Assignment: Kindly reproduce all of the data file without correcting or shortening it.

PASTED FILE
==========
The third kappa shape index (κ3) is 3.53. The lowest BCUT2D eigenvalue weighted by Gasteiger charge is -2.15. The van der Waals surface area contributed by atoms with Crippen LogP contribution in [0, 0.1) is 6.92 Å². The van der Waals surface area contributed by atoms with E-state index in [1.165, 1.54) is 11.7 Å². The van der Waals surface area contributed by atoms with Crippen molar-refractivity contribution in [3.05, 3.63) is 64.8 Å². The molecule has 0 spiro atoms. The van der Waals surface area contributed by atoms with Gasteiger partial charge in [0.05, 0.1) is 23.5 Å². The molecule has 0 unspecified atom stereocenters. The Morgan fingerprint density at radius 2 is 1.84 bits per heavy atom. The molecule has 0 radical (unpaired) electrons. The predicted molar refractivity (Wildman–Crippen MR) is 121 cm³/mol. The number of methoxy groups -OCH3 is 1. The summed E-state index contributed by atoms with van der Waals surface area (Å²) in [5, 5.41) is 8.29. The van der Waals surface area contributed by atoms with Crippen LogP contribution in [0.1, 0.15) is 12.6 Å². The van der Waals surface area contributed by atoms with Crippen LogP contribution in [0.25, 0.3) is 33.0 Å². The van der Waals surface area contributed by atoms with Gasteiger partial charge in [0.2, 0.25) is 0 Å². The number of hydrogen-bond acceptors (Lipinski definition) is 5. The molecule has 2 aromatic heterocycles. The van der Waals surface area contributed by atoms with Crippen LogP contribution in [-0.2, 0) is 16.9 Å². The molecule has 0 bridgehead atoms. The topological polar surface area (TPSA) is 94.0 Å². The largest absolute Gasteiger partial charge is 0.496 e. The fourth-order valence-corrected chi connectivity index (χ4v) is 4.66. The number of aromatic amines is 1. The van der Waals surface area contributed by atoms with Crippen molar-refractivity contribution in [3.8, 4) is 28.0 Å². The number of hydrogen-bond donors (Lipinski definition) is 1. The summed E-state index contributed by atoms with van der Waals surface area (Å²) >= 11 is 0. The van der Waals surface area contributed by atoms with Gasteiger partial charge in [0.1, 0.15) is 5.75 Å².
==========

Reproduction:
The third kappa shape index (κ3) is 3.53. The lowest BCUT2D eigenvalue weighted by Gasteiger charge is -2.15. The van der Waals surface area contributed by atoms with Crippen LogP contribution in [0, 0.1) is 6.92 Å². The van der Waals surface area contributed by atoms with E-state index in [1.165, 1.54) is 11.7 Å². The van der Waals surface area contributed by atoms with Crippen molar-refractivity contribution in [3.05, 3.63) is 64.8 Å². The molecule has 0 spiro atoms. The van der Waals surface area contributed by atoms with Gasteiger partial charge in [0.05, 0.1) is 23.5 Å². The molecule has 0 unspecified atom stereocenters. The Morgan fingerprint density at radius 2 is 1.84 bits per heavy atom. The molecule has 0 radical (unpaired) electrons. The predicted molar refractivity (Wildman–Crippen MR) is 121 cm³/mol. The number of methoxy groups -OCH3 is 1. The summed E-state index contributed by atoms with van der Waals surface area (Å²) in [5, 5.41) is 8.29. The van der Waals surface area contributed by atoms with Crippen LogP contribution in [0.1, 0.15) is 12.6 Å². The van der Waals surface area contributed by atoms with Crippen LogP contribution in [0.25, 0.3) is 33.0 Å². The van der Waals surface area contributed by atoms with Gasteiger partial charge in [0.2, 0.25) is 0 Å². The number of hydrogen-bond acceptors (Lipinski definition) is 5. The molecule has 2 aromatic heterocycles. The van der Waals surface area contributed by atoms with Crippen LogP contribution in [-0.2, 0) is 16.9 Å². The molecule has 0 bridgehead atoms. The topological polar surface area (TPSA) is 94.0 Å². The largest absolute Gasteiger partial charge is 0.496 e. The fourth-order valence-corrected chi connectivity index (χ4v) is 4.66. The number of aromatic amines is 1. The van der Waals surface area contributed by atoms with Crippen molar-refractivity contribution in [3.8, 4) is 28.0 Å². The number of hydrogen-bond donors (Lipinski definition) is 1. The summed E-state index contributed by atoms with van der Waals surface area (Å²) >= 11 is 0. The van der Waals surface area contributed by atoms with Gasteiger partial charge in [0.1, 0.15) is 5.75 Å².